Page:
EES (Entry/Exit System): What it will mean for British expats in Spain

by Lorraine Williamson
EES (Entry/Exit System)

The much-talked-about Entry/Exit System (EES) is due to come into effect later this year, though an exact date has yet to be confirmed. This new automated system aims to streamline border controls across the European Union, which is particularly significant following Brexit.

With Britain no longer a part of the EU, the EES brings several implications for British citizens, especially regarding the 90-day rule, which has already caused considerable confusion and concern among Brits with second homes in Spain and other EU countries.

Understanding the 90-day rule

One of the primary issues arising from Brexit is the enforcement of the 90-day rule. This rule restricts non-EU citizens, including Brits, to stay in the Schengen Area for up to 90 days within any 180-day period. Many British who own second homes in Spain or frequently travel to Europe have found this regulation to be quite restrictive, complicating their travel plans and lifestyle.

How the EES will work

The EES is designed to automate and digitize the process of recording travellers’ entry and exit from EU countries. Currently, passports of non-EU citizens are manually stamped at border controls. This is both time-consuming and prone to human error. With the introduction of the EES, this manual process will be replaced by an automated system that electronically logs each entry and exit.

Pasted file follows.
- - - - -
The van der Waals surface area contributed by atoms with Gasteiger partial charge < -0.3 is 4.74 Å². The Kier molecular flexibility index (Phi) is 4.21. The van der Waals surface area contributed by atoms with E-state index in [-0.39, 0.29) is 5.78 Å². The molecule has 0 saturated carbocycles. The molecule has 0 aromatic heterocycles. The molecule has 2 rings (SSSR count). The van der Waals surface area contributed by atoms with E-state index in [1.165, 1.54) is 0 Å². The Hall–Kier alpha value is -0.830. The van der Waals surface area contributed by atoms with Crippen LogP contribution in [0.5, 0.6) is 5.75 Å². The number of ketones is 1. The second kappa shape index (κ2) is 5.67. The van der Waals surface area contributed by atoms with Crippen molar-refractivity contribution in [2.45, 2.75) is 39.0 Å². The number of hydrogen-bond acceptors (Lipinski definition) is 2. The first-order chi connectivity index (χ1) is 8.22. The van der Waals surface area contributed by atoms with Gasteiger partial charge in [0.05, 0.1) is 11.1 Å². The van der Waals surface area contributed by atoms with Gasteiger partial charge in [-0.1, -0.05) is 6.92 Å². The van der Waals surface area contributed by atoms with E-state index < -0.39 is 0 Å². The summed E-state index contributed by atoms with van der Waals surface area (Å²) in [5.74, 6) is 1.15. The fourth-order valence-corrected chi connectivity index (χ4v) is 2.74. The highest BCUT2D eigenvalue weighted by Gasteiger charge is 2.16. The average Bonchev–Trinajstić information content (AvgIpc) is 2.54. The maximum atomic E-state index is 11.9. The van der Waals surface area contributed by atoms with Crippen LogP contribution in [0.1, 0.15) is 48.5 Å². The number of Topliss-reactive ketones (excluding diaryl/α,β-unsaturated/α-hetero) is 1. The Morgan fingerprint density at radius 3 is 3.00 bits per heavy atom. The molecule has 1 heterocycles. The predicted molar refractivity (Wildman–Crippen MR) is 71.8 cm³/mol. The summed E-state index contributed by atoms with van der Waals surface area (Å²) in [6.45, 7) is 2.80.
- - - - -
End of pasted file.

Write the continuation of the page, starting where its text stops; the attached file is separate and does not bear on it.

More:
This system will not only save time but also enhance the accuracy of tracking the duration of stays within the EU. It will automatically detect if someone has overstayed the 90-day limit, ensuring strict compliance with EU regulations.

Official calculator to avoid confusion

To help travellers navigate the complexities of the 90-day rule, the EU will provide an official calculator. This tool will allow individuals to accurately calculate how many days they have spent in the EU within a 180-day period, helping to prevent accidental overstays.

Cogesa Expats

Enhanced security and fraud prevention

In addition to simplifying border controls and travel regulations, the EES will also bolster security measures. The system is expected to enhance the detection of fake passports and fraudulent identities.

Exemptions and recommendations for British residents in Spain

It’s important to note that British citizens who are residents in Spain and hold the TIE card are exempt from registering with the EES. The TIE card (Tarjeta de Identidad de Extranjero) serves as proof of residency and ensures smooth passage through border controls.

However, those still using the older paper certificate or card are strongly advised by the British Embassy to switch to the TIE card as soon as possible. The transition to the TIE card is crucial to avoid potential delays and complications at border controls once the EES is in full operation.

Staying informed

For further details and updates on the EES, British citizens and other travellers are encouraged to visit the official European Union travel website here.

Also read:

British expats are urged to obtain the TIE


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